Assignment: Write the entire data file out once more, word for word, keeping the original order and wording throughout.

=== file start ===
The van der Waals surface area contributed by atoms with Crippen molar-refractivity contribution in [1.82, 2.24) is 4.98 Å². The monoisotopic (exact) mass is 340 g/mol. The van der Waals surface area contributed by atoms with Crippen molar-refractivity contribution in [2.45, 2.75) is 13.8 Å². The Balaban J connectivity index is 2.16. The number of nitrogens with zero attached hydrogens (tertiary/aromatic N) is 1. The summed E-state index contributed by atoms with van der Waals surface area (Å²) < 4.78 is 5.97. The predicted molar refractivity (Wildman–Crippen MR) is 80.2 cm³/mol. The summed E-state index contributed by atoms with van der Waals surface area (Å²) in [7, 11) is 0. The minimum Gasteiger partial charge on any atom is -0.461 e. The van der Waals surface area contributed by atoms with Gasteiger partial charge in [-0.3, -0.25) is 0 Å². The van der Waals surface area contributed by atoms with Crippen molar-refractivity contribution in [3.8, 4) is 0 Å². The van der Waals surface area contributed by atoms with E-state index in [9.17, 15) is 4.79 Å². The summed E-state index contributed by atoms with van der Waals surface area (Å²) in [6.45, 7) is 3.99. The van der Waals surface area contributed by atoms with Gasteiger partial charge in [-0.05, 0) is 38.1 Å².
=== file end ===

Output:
The van der Waals surface area contributed by atoms with Crippen molar-refractivity contribution in [1.82, 2.24) is 4.98 Å². The monoisotopic (exact) mass is 340 g/mol. The van der Waals surface area contributed by atoms with Crippen molar-refractivity contribution in [2.45, 2.75) is 13.8 Å². The Balaban J connectivity index is 2.16. The number of nitrogens with zero attached hydrogens (tertiary/aromatic N) is 1. The summed E-state index contributed by atoms with van der Waals surface area (Å²) < 4.78 is 5.97. The predicted molar refractivity (Wildman–Crippen MR) is 80.2 cm³/mol. The summed E-state index contributed by atoms with van der Waals surface area (Å²) in [7, 11) is 0. The minimum Gasteiger partial charge on any atom is -0.461 e. The van der Waals surface area contributed by atoms with Gasteiger partial charge in [-0.3, -0.25) is 0 Å². The van der Waals surface area contributed by atoms with Crippen molar-refractivity contribution in [3.8, 4) is 0 Å². The van der Waals surface area contributed by atoms with E-state index in [9.17, 15) is 4.79 Å². The summed E-state index contributed by atoms with van der Waals surface area (Å²) in [6.45, 7) is 3.99. The van der Waals surface area contributed by atoms with Gasteiger partial charge in [-0.05, 0) is 38.1 Å².